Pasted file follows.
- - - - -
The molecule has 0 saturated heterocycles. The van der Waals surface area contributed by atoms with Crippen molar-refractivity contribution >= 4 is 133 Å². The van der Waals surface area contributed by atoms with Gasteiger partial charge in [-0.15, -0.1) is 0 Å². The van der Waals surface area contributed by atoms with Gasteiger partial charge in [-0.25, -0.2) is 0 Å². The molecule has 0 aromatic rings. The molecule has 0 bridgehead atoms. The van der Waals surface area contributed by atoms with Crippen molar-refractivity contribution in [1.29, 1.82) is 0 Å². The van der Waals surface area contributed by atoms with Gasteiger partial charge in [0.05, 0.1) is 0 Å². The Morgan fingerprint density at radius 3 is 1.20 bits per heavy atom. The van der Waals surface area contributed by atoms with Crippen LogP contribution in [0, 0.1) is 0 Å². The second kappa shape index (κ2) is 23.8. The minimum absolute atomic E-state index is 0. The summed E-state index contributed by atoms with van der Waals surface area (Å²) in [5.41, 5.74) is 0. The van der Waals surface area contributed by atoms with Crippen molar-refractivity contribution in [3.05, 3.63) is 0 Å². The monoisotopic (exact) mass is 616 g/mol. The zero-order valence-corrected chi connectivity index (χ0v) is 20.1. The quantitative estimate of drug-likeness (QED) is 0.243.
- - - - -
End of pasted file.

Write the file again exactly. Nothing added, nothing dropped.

The molecule has 0 saturated heterocycles. The van der Waals surface area contributed by atoms with Crippen molar-refractivity contribution >= 4 is 133 Å². The van der Waals surface area contributed by atoms with Gasteiger partial charge in [-0.15, -0.1) is 0 Å². The van der Waals surface area contributed by atoms with Gasteiger partial charge in [-0.25, -0.2) is 0 Å². The molecule has 0 aromatic rings. The molecule has 0 bridgehead atoms. The van der Waals surface area contributed by atoms with Crippen molar-refractivity contribution in [1.29, 1.82) is 0 Å². The van der Waals surface area contributed by atoms with Gasteiger partial charge in [0.05, 0.1) is 0 Å². The Morgan fingerprint density at radius 3 is 1.20 bits per heavy atom. The van der Waals surface area contributed by atoms with Crippen LogP contribution in [0, 0.1) is 0 Å². The second kappa shape index (κ2) is 23.8. The minimum absolute atomic E-state index is 0. The summed E-state index contributed by atoms with van der Waals surface area (Å²) in [5.41, 5.74) is 0. The van der Waals surface area contributed by atoms with Crippen molar-refractivity contribution in [3.05, 3.63) is 0 Å². The monoisotopic (exact) mass is 616 g/mol. The zero-order valence-corrected chi connectivity index (χ0v) is 20.1. The quantitative estimate of drug-likeness (QED) is 0.243.